Ohio Rep. Bob Ney has insisted that he'll run for reelection even if he's indicted in the Jack Abramoff probe. It will be a lonely experience if he does: Three of Ney's aides are leaving him as a fourth prepares to testify before a federal grand jury.
Ney says the departures are just the natural comings and goings of congressional aides who "work very long hours." His Democratic opponent, Zack Space, sees people "abandoning ship" with a corruption probe "closing in."
While Ney hasn't been charged with anything yet, his indictment certainly seems like a foregone conclusion. Ney has been identified as the corrupt "Representative No. 1" in a number of case filings in the Abramoff investigation. He was subpoenaed in the case last fall, and now Matthew Parker, the director of his district office and the manager of his reelection campaign, has been subpoenaed as well.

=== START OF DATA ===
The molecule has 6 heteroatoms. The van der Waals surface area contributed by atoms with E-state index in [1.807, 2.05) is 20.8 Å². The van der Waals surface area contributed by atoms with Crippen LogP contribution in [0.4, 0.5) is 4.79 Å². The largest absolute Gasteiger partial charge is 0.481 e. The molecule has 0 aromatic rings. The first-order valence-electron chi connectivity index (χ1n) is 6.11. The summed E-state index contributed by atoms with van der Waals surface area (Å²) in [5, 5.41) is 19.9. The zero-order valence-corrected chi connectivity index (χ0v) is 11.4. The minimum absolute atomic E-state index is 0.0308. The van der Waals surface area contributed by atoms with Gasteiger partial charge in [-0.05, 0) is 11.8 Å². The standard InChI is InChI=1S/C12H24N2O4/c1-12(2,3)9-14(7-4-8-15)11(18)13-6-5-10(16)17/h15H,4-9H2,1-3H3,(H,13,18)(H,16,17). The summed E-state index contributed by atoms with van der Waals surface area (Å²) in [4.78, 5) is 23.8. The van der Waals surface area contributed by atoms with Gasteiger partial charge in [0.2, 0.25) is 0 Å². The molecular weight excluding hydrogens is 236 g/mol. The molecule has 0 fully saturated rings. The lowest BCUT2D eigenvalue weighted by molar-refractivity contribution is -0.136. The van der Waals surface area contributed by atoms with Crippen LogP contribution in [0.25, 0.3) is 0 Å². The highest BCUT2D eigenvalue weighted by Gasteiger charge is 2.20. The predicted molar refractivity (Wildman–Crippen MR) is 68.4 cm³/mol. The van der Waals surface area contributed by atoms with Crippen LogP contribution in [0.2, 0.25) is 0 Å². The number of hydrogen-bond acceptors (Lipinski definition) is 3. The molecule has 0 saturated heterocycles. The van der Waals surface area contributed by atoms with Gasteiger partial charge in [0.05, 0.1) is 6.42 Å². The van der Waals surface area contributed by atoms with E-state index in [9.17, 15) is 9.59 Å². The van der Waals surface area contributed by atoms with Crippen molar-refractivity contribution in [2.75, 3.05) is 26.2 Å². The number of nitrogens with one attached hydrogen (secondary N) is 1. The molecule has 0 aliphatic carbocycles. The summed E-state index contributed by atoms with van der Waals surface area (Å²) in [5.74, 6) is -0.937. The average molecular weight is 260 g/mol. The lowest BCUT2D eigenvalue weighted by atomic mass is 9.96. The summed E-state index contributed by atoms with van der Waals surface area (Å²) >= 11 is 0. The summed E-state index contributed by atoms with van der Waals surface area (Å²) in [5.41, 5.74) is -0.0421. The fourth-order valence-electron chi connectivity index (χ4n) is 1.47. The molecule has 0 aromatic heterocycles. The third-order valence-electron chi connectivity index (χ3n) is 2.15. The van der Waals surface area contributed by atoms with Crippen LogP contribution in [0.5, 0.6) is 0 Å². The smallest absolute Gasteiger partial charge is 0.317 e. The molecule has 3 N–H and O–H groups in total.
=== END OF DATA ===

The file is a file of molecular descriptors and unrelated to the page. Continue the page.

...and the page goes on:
If Republicans aren't thrilled with the prospect of having Ney on the ballot in November, well, it isn't the only race where they've got problems. Tom DeLay announced that he wouldn't run for reelection only after winning the Republican primary, and now a federal judge in Texas is deciding whether the Republicans will get a chance to replace him on the ballot or not; DeLay has had to resort to arguing that he has moved to Virginia and is therefore no longer eligible to be on the ballot. And in Florida, a new poll underscores just how unhappy the GOP must be with its likely Senate candidate there: Katherine Harris is trailing Democratic Sen. Bill Nelson by a margin of 59 to 26 percent, and only 35 percent of the Republicans surveyed said they want Harris to be their party's candidate. The problem? So far, they haven't come up with a better alternative.